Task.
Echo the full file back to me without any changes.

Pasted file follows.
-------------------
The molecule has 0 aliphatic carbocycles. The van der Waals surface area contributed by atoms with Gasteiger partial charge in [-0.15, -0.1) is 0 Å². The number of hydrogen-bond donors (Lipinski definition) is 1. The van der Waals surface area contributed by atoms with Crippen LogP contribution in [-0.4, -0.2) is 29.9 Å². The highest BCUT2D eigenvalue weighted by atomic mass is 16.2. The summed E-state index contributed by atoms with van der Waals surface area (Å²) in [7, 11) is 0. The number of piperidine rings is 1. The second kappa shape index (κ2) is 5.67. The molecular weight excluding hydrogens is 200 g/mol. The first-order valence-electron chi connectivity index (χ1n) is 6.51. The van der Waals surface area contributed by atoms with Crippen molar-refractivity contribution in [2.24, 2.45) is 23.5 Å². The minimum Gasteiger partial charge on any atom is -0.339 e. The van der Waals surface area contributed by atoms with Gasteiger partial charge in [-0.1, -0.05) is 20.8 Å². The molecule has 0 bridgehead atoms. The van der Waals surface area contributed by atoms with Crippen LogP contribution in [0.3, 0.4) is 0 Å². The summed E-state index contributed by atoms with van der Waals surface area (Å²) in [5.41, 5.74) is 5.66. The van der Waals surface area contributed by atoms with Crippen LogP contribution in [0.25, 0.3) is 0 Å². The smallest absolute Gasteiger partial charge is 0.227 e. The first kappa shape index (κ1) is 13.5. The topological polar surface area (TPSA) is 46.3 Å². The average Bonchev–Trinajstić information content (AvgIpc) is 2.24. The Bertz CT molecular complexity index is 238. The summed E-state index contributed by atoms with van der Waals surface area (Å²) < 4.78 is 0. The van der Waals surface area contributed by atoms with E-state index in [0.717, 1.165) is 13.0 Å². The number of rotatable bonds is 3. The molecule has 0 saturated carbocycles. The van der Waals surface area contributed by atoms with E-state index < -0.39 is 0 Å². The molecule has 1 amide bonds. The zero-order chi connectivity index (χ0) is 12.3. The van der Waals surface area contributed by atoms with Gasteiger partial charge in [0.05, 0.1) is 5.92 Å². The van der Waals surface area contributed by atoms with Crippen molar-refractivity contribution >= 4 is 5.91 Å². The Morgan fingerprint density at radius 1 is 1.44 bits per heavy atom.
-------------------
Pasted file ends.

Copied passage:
The molecule has 0 aliphatic carbocycles. The van der Waals surface area contributed by atoms with Gasteiger partial charge in [-0.15, -0.1) is 0 Å². The number of hydrogen-bond donors (Lipinski definition) is 1. The van der Waals surface area contributed by atoms with Crippen LogP contribution in [-0.4, -0.2) is 29.9 Å². The highest BCUT2D eigenvalue weighted by atomic mass is 16.2. The summed E-state index contributed by atoms with van der Waals surface area (Å²) in [7, 11) is 0. The number of piperidine rings is 1. The second kappa shape index (κ2) is 5.67. The molecular weight excluding hydrogens is 200 g/mol. The first-order valence-electron chi connectivity index (χ1n) is 6.51. The van der Waals surface area contributed by atoms with Crippen molar-refractivity contribution in [2.24, 2.45) is 23.5 Å². The minimum Gasteiger partial charge on any atom is -0.339 e. The van der Waals surface area contributed by atoms with Gasteiger partial charge in [-0.1, -0.05) is 20.8 Å². The molecule has 0 bridgehead atoms. The van der Waals surface area contributed by atoms with Crippen LogP contribution in [0.3, 0.4) is 0 Å². The summed E-state index contributed by atoms with van der Waals surface area (Å²) in [5.41, 5.74) is 5.66. The van der Waals surface area contributed by atoms with Crippen LogP contribution in [0.25, 0.3) is 0 Å². The smallest absolute Gasteiger partial charge is 0.227 e. The first kappa shape index (κ1) is 13.5. The topological polar surface area (TPSA) is 46.3 Å². The average Bonchev–Trinajstić information content (AvgIpc) is 2.24. The Bertz CT molecular complexity index is 238. The summed E-state index contributed by atoms with van der Waals surface area (Å²) < 4.78 is 0. The van der Waals surface area contributed by atoms with E-state index in [0.717, 1.165) is 13.0 Å². The number of rotatable bonds is 3. The molecule has 0 saturated carbocycles. The van der Waals surface area contributed by atoms with E-state index < -0.39 is 0 Å². The molecule has 1 amide bonds. The zero-order chi connectivity index (χ0) is 12.3. The van der Waals surface area contributed by atoms with Gasteiger partial charge in [0.05, 0.1) is 5.92 Å². The van der Waals surface area contributed by atoms with Crippen molar-refractivity contribution >= 4 is 5.91 Å². The Morgan fingerprint density at radius 1 is 1.44 bits per heavy atom.